I was bad. I admit it and I’m sorry. On Thanksgiving, I joined a dozen or so friends and some strangers, too, for a feast.
We sat outdoors on a farm. Sadly, we did not practice social distancing and we did not wear masks or any facial covering. I ate, I drank, I talked and I went home. I felt well, though more than full on goose and pie. I had no COVID-19 symptoms: no fever, no cough, no diarrhea. I took pictures of the Thanksgiving gathering and posted one of them on my Facebook page. Someone saw it and wrote a comment in which she expressed real concern that we didn’t follow COVID-19 protocol. That was the first awareness that I’d done something wrong. Then I saw a health practitioner and told her about my Thanksgiving. She nearly freaked out, though she was kind and caring. She insisted that I be tested.
I called a phone number, went online and made an appointment for a test at the Sonoma County Fairgrounds. I found it challenging to locate the actual site. After all, the fairgrounds are large; signage was in my view inadequate.
I parked my car and joined the line which went quickly. A woman in white, and with all the necessary protections, stuck a stick in both nostrils and gathered what she needed.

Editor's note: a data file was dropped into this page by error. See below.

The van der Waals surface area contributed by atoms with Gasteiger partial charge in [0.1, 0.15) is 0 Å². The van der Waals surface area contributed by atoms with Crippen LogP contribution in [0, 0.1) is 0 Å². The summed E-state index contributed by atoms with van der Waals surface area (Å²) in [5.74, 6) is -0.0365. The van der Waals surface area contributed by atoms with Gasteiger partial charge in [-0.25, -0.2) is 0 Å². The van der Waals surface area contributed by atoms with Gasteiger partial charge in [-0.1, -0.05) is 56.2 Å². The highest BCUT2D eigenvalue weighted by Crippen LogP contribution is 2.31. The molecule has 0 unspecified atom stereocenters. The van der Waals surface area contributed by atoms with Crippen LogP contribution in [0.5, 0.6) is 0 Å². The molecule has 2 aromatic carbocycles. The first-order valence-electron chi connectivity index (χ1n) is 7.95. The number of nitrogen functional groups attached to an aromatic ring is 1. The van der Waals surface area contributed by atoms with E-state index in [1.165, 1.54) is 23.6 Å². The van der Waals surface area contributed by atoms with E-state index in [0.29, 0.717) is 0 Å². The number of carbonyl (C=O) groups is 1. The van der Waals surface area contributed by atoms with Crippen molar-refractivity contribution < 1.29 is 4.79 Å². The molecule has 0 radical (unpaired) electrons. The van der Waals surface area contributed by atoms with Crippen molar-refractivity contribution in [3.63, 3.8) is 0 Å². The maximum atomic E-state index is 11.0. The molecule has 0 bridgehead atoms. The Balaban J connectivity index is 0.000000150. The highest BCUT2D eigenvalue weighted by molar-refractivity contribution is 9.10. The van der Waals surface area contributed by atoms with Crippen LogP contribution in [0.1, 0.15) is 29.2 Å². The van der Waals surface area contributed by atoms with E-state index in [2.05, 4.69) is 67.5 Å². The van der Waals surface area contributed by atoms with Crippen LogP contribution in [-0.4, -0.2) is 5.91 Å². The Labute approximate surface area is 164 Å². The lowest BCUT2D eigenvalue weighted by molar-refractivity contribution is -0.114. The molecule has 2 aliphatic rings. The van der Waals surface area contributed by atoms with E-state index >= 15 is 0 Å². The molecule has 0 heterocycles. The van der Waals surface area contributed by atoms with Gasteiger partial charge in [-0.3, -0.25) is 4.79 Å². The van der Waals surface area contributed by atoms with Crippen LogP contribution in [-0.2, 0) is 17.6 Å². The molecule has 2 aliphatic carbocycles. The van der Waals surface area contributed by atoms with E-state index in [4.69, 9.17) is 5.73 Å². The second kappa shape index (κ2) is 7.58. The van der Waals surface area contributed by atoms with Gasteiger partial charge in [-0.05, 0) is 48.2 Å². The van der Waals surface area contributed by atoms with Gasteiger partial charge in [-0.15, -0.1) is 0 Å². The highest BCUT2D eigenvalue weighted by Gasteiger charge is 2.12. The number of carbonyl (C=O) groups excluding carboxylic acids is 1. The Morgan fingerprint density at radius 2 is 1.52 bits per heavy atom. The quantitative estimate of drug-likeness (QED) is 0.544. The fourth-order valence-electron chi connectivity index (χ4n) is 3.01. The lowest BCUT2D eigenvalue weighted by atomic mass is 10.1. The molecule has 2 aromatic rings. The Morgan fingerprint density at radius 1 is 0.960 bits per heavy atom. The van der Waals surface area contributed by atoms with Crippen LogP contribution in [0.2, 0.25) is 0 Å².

I went home, I carried on, wore my mask and did the social distancing thing. A few days after the test I heard that I was negative. I told all my friends the good news.
I’m writing this now because I want to say that I was as bad as anyone else. Maybe I wasn’t bad, just sloppy and stupid. Before I went to that Thanksgiving gathering, I thought that “other” people didn’t wear masks and didn't remain 6 feet apart. Suddenly I was one of them, and I had a Ph.D and was a professor emeritus at Sonoma State University.
I realized that all my supposed “smarts” didn’t help me when it came to Thanksgiving and COVID-19. I know that I went to my friend’s farm because I didn’t want to be home alone. I wanted to share the time and the experience. Now I’m thinking of Christmas.
I don’t know what I’ll do or where I’ll go, if anywhere. I know that I can stay home, be by myself, prepare a meal, say grace, go to bed early and be happy.
(Jonah Raskin is a professor emeritus at Sonoma State University. He lives in Cotati.)